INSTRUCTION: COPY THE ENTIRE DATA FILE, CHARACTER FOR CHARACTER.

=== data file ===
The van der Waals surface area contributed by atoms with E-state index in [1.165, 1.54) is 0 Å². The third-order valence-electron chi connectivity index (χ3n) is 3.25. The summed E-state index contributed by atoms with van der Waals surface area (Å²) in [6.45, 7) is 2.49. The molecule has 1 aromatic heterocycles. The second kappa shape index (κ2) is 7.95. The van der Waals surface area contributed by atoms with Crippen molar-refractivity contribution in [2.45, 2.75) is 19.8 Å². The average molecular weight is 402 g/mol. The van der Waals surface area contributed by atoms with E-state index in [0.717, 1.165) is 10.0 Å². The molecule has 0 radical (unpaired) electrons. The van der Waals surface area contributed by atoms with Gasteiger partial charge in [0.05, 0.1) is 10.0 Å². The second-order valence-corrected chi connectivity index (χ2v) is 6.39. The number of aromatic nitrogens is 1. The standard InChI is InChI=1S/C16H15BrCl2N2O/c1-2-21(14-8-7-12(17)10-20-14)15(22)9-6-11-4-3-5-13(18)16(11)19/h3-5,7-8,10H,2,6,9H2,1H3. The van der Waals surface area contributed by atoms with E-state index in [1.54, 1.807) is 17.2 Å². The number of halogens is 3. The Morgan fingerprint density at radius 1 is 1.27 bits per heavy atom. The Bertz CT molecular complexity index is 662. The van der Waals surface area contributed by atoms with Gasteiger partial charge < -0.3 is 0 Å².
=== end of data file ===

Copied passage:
The van der Waals surface area contributed by atoms with E-state index in [1.165, 1.54) is 0 Å². The third-order valence-electron chi connectivity index (χ3n) is 3.25. The summed E-state index contributed by atoms with van der Waals surface area (Å²) in [6.45, 7) is 2.49. The molecule has 1 aromatic heterocycles. The second kappa shape index (κ2) is 7.95. The van der Waals surface area contributed by atoms with Crippen molar-refractivity contribution in [2.45, 2.75) is 19.8 Å². The average molecular weight is 402 g/mol. The van der Waals surface area contributed by atoms with E-state index in [0.717, 1.165) is 10.0 Å². The molecule has 0 radical (unpaired) electrons. The van der Waals surface area contributed by atoms with Gasteiger partial charge in [0.05, 0.1) is 10.0 Å². The second-order valence-corrected chi connectivity index (χ2v) is 6.39. The number of aromatic nitrogens is 1. The standard InChI is InChI=1S/C16H15BrCl2N2O/c1-2-21(14-8-7-12(17)10-20-14)15(22)9-6-11-4-3-5-13(18)16(11)19/h3-5,7-8,10H,2,6,9H2,1H3. The van der Waals surface area contributed by atoms with E-state index in [1.54, 1.807) is 17.2 Å². The number of halogens is 3. The Morgan fingerprint density at radius 1 is 1.27 bits per heavy atom. The Bertz CT molecular complexity index is 662. The van der Waals surface area contributed by atoms with Gasteiger partial charge < -0.3 is 0 Å².